Excerpt: 'Priceless'


Greta smoothed her gray uniform over her hips, before heading out the door. "He misses your mother, and he missed you. He's going to be very glad to see you tonight."

"Do you expect him for dinner?"

"No. I think later than that."

Charlotte nodded. It was rare that her father was home before ten; it had always been that way. She'd eaten dinner alone every night, once she no longer had a nanny. She would curl up in his study, after her homework was done, and fall asleep waiting for him. If she closed her eyes, she could still remember the feeling of being lifted from the chair, the smell of whiskey and cigars, the roughness of his stubble as he kissed her, the smooth wool of his suit jacket. They would sit by the fire while he told her about his day, spinning fairy tales about the world of money and the knights and dragons that lived there. He was wonderful, when he was with her, and Charlotte loved him deeply. He just wasn't there very much. But while his work had kept them apart, it had also paid for this triplex on the park, a pony stabled at 89th Street (until the stable closed), a new Jaguar for her eighteenth birthday, an apartment in Le Marais for her year in Paris, and all the clothes and jewelry she could ever want. She had a lot to be grateful for. If she felt she'd missed out on a lot, too, she never said so.

Charlotte called some friends and set up an impromptu welcome-home dinner for herself. Then she threw open her closet doors and walked in, stepping between the racks, flipping hangers. The closet was nearly twenty feet long and curated like a gallery. On one side were pants, suits, jackets. The other held dresses, skirts, shirts. Everything from Abercrombie to Alaïa.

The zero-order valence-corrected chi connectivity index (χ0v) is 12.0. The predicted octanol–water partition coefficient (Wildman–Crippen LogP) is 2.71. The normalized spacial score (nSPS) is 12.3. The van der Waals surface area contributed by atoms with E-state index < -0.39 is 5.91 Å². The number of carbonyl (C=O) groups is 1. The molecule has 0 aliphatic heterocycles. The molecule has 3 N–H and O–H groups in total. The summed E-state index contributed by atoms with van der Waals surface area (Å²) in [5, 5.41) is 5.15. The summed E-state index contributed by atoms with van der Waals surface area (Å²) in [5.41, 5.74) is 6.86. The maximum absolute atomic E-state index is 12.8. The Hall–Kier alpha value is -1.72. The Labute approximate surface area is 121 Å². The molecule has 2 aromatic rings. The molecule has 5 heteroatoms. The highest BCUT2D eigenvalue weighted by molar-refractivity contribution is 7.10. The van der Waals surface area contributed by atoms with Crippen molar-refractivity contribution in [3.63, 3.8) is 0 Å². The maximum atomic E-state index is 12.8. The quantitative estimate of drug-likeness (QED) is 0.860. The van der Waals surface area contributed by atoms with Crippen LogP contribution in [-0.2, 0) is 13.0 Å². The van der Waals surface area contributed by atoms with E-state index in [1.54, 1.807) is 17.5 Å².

Floor-to-ceiling shelves held four dozen pairs of shoes, each in a clear plastic box. Sometimes, when she'd been a bored teen, she would rearrange her closet by designer. Or decade. Or color. She'd been bored a lot.

Her favorite section held her mother's clothes, those her father had kept. Her mother had died in a car accident when Charlotte was seven. On her way back from a party, for once without her husband, stone-cold sober and apparently driving below the speed limit. Another driver, drunk, high, traveling at nearly eighty on a cross street, had run the light at Fifth and rammed her car from the side, killing her instantly. He, of course, had gotten out of his car and walked away. Charlotte barely remembered her, though the house was filled with photographs. Jackie Williams had been a great model, internationally known and instantly recognized, and Charlotte had inherited her slanted green eyes and wide mouth. Her death had rocked the fashion world, and Charlotte's main memory of that time was that the phone never stopped ringing. Her father had come home from the funeral and pulled it out of the wall, locking himself in his study, drinking and sobbing inconsolably. When he'd come out and found Jackie's assistants packing up her clothes, he'd flown into a terrible rage, firing them on the spot and carefully smoothing each garment, delicately replacing them on their padded hangers, closing the closet door quietly.

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